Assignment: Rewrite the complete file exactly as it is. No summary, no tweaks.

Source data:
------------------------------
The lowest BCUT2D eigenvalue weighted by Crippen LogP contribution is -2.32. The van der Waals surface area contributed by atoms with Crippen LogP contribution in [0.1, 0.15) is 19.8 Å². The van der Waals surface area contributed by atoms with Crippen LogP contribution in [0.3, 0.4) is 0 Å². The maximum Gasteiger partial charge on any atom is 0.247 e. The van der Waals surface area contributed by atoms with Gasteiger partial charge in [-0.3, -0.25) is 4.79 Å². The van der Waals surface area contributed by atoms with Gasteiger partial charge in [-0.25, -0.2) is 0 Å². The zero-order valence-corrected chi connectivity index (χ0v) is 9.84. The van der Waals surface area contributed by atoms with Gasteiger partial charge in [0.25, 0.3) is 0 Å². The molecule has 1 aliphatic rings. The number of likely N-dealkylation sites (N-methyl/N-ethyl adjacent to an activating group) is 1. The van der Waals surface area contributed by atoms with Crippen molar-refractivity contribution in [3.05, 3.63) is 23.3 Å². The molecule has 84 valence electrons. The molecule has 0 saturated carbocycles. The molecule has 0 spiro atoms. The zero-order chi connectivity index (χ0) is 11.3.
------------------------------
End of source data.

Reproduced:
The lowest BCUT2D eigenvalue weighted by Crippen LogP contribution is -2.32. The van der Waals surface area contributed by atoms with Crippen LogP contribution in [0.1, 0.15) is 19.8 Å². The van der Waals surface area contributed by atoms with Crippen LogP contribution in [0.3, 0.4) is 0 Å². The maximum Gasteiger partial charge on any atom is 0.247 e. The van der Waals surface area contributed by atoms with Gasteiger partial charge in [-0.3, -0.25) is 4.79 Å². The van der Waals surface area contributed by atoms with Gasteiger partial charge in [-0.25, -0.2) is 0 Å². The zero-order valence-corrected chi connectivity index (χ0v) is 9.84. The van der Waals surface area contributed by atoms with Gasteiger partial charge in [0.25, 0.3) is 0 Å². The molecule has 1 aliphatic rings. The number of likely N-dealkylation sites (N-methyl/N-ethyl adjacent to an activating group) is 1. The van der Waals surface area contributed by atoms with Crippen molar-refractivity contribution in [3.05, 3.63) is 23.3 Å². The molecule has 84 valence electrons. The molecule has 0 saturated carbocycles. The molecule has 0 spiro atoms. The zero-order chi connectivity index (χ0) is 11.3.